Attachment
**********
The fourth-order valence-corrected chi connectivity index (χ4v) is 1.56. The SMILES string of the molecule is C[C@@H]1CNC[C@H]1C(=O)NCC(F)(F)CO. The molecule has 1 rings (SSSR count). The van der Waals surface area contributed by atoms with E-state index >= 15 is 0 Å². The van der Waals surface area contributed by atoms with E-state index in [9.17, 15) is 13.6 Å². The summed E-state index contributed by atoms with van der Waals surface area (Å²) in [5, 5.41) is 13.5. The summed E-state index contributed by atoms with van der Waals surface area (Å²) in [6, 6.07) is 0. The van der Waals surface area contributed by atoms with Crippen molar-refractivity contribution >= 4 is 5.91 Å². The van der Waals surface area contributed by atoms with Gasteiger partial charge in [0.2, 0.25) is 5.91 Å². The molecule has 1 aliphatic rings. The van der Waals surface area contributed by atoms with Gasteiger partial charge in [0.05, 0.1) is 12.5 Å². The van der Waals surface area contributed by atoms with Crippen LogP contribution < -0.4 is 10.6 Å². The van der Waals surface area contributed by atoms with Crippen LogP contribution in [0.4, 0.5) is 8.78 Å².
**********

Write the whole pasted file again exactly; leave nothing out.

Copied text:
The fourth-order valence-corrected chi connectivity index (χ4v) is 1.56. The SMILES string of the molecule is C[C@@H]1CNC[C@H]1C(=O)NCC(F)(F)CO. The molecule has 1 rings (SSSR count). The van der Waals surface area contributed by atoms with E-state index >= 15 is 0 Å². The van der Waals surface area contributed by atoms with E-state index in [9.17, 15) is 13.6 Å². The summed E-state index contributed by atoms with van der Waals surface area (Å²) in [5, 5.41) is 13.5. The summed E-state index contributed by atoms with van der Waals surface area (Å²) in [6, 6.07) is 0. The van der Waals surface area contributed by atoms with Crippen molar-refractivity contribution >= 4 is 5.91 Å². The van der Waals surface area contributed by atoms with Gasteiger partial charge in [0.2, 0.25) is 5.91 Å². The molecule has 1 aliphatic rings. The van der Waals surface area contributed by atoms with Gasteiger partial charge in [0.05, 0.1) is 12.5 Å². The van der Waals surface area contributed by atoms with Crippen LogP contribution < -0.4 is 10.6 Å². The van der Waals surface area contributed by atoms with Crippen LogP contribution in [0.4, 0.5) is 8.78 Å².